What special things do you notice about graphic novels?
The children wrote down everything they knew about graphic novels. We had a pile of books in the class which we had curated with our librarian Katy Vance, who came to our planning meetings. The books sat for a few days in a big basket, the children were desperate to read them. Once we gave them the books they quickly took them off and started discussing them. We read the graphic novels out loud and the children read them to each other.
We watched this video about graphic novels so the children could see the complex process involved in making a final product. We asked them whether they felt they could sustain this amount of effort. The resounding answer was YES!
The whole thing is interesting, the process starts at 1.36
The children have had an idea folder for most of the year. They developed this after watching a video about an author of the month, Oliver Jeffers, who shared his creative process. We believe in giving children time to doodle and draw. High quality ideas need time to grow and develop. We can not expect children to suddenly be creative and develop high quality pieces.
The children quickly developed a story line because their idea folder was full of ideas. Some children brought in ideas they developed at home.
The most surprising part of the process for the children was writing the story before they drew it. We gave the children an A3 piece of paper and asked them to use a graphic organizer they had used twice before. The sequence Brainframe had three boxes: the setting and problem, trying to solve the problem and solving the problem. The children then added to their basic outline using: descriptive, emotion and sound words shown as circles coming off the boxes.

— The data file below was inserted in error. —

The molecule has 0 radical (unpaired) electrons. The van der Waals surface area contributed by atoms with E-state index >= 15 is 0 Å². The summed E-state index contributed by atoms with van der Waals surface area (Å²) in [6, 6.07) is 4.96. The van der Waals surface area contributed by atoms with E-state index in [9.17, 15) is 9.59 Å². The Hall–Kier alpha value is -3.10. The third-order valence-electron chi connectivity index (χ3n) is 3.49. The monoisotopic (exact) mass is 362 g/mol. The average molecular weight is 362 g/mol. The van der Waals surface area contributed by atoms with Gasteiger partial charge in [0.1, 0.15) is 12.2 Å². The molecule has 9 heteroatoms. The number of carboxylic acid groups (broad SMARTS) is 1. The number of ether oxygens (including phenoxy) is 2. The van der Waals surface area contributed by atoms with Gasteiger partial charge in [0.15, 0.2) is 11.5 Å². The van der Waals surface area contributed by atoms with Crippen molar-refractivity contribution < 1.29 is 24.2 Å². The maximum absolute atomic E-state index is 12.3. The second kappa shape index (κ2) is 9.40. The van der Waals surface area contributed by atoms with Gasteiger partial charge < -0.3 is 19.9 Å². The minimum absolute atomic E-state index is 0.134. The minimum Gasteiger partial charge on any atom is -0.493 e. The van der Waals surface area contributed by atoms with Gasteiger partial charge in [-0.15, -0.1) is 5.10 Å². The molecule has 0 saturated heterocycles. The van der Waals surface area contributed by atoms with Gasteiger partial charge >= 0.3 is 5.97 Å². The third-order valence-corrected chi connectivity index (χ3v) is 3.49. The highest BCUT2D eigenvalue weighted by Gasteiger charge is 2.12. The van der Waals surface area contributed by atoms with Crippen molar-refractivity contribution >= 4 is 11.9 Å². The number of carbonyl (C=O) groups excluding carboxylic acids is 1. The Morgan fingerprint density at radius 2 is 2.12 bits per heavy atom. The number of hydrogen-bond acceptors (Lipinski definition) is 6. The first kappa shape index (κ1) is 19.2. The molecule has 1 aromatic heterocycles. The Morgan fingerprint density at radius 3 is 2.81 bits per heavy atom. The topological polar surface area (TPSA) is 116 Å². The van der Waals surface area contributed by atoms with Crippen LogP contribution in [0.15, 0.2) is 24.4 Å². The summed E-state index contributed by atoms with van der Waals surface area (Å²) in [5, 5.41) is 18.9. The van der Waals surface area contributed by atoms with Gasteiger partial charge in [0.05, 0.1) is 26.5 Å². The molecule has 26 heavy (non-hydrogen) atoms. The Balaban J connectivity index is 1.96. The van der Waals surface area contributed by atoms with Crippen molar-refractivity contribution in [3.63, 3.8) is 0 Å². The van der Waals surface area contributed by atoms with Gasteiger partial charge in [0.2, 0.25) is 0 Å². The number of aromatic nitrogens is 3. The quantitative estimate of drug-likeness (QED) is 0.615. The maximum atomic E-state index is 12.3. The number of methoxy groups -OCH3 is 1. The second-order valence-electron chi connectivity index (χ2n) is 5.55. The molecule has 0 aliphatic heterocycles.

Throughout this process we meet as a class and had daily minilessons where we taught the conventions used in this format, these included: panels (the boxes the action takes place in), gutters (the space between the panels), speech and thought balloons, sound affects and captions (show, time, place and events). We used the work of published authors as examples. The children also found examples to share.
On a spare piece of the BrainFrame the children developed their characters drawing how they: moved, felt and dressed.
This was the draft of the final piece. This proved quite challenging for the children as they had to use their visual spatial skills. The children added perspective and movement to their drawings.Working out how to fit in the panels, the characters, captions and speech. The hardest part of writing a graphic novel is being succinct. It is hard to write less! The primary method of conveying meaning comes through the characters using speech to tell the story. The captions also need to be concise and tell the story or indicate time. The children inventively drew clocks to track time. The piece was edited by the child, a peer and a teacher.